[00:06:32] He began doing research. The TMA was a very small, very poor organization in those days, but we were able to scrounge together enough money for Doug to hire a research administrator who was a graduate of the Bloomberg School of Public Health and that was Chitra Krishnan. Chitra has been involved in this community for a very long time and two of his fellows, the earliest fellows that he trained in this program for rear neuroimmune disorders were Ben Greenberg and Michael Levy. The impact that he has had on this community has been really tremendous and they continue to make such a profound difference in our community, the research they do, the clinical care that they offer and fortunately for us, they also happen to be just unbelievably wonderful human beings. We have been just truly blessed to have them a part of our community. With that, I’m going to introduce Ben Greenberg.
Ben Greenberg: [00:08:01] Thank you, Sandy. To the staff and the SRNA for the organization and the invitation to be here today. I thought I’d start by clearing a few things up and pointing out a few things. One, Doug has not grown up yet, so if we’re talking about what he’s going to do when he grows up, we’re all still waiting. I also thought it was great, the description of stuffing envelopes. Some people will ask what are envelopes? When the TMA started, there was only mail there wasn’t email and things changed dramatically then. When people would get diagnosed, they would literally call Sandy’s home phone. There was no online portal to enter your information or send a text.
[00:08:42] When I attended my first, at that time, TMA symposium, my oldest daughter was one year of age, my younger daughter wasn’t born yet, and she’s now at home working on her college applications. So, it’s been an interesting existence. This was all black when I started and somewhere around age 12 for Rebecca, this started going gray. It’s great to be here and it’s great to see the evolution from the Transverse Myelitis Association to the Siegel Rare Neuroimmune Association.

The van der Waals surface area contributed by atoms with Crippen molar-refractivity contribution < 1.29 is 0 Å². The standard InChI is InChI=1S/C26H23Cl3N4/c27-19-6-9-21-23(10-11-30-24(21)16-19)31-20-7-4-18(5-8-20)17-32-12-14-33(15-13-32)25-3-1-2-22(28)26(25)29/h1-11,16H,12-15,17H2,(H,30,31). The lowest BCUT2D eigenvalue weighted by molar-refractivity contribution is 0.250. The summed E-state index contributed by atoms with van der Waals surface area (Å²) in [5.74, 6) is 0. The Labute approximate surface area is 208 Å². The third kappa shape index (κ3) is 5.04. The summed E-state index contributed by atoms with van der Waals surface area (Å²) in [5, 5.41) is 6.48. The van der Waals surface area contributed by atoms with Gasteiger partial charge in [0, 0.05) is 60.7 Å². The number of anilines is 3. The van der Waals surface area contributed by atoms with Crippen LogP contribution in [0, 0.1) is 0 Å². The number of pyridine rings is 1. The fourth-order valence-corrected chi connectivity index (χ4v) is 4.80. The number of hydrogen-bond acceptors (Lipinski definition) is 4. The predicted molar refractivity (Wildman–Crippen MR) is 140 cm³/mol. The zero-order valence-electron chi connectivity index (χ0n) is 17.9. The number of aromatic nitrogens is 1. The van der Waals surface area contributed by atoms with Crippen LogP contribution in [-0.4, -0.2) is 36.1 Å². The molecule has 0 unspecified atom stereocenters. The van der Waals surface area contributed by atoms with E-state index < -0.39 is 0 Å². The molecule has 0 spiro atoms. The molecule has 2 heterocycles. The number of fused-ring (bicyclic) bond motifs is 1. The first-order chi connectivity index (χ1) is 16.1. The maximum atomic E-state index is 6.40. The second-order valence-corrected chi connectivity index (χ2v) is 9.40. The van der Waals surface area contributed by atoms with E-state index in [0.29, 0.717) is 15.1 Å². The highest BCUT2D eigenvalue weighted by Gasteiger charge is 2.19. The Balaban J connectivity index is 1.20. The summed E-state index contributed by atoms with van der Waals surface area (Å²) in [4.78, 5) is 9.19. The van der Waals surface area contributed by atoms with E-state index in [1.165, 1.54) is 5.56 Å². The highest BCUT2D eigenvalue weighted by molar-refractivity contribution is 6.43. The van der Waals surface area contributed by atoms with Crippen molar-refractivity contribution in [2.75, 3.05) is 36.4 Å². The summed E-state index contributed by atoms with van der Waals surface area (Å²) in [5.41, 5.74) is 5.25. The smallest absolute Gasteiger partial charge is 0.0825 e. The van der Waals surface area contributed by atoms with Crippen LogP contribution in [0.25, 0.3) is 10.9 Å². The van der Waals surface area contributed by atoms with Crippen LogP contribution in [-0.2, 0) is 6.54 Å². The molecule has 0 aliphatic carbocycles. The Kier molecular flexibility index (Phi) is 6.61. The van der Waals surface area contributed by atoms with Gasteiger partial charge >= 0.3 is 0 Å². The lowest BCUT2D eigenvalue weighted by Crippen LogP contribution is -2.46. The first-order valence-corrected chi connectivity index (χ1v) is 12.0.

[00:09:17] It’s important to note, the name change wasn’t just about honoring, the founders Pauline and Sandy and all the work they did, it was something that the board struggled with for years in recognition that the organization that started off focusing on one rare disease rapidly grew to a community for multiple rare disease individuals and families affected. The mantra of the organization was, there’s a lot that we can learn from each other regardless of the letters that come with our diagnosis so this alphabet soup of TM, MOG, NMO, ADEM, AFM on and on and on and on and on.
[00:10:04] There is a tendency for all of us to crave and want our own identities as patient groups and as patient organizations and advocacy groups. Sandy and Pauline hung fiercely to the belief that there was something to be gained by a bigger tent community of putting these different individuals together and for those of you in the room who started off with one diagnosis and then flipped, you would have had to go from patient organization to patient organization and the idea here is a recognition that things are fluid.
[00:10:40] The panel discussion we’re going to have when we launched in a moment is really going to highlight the unique aspects of what we have all experienced with different diagnoses and the commonalities that we’ve all experienced with these different diagnoses. I too want to thank the organizing groups, not mass general, but everybody else the sponsors who were listed are our partners in corporate America as well as Kennedy Krieger Institute, which helps support today. We are very grateful for creating an environment where we can all come together, and it’s very much appreciated.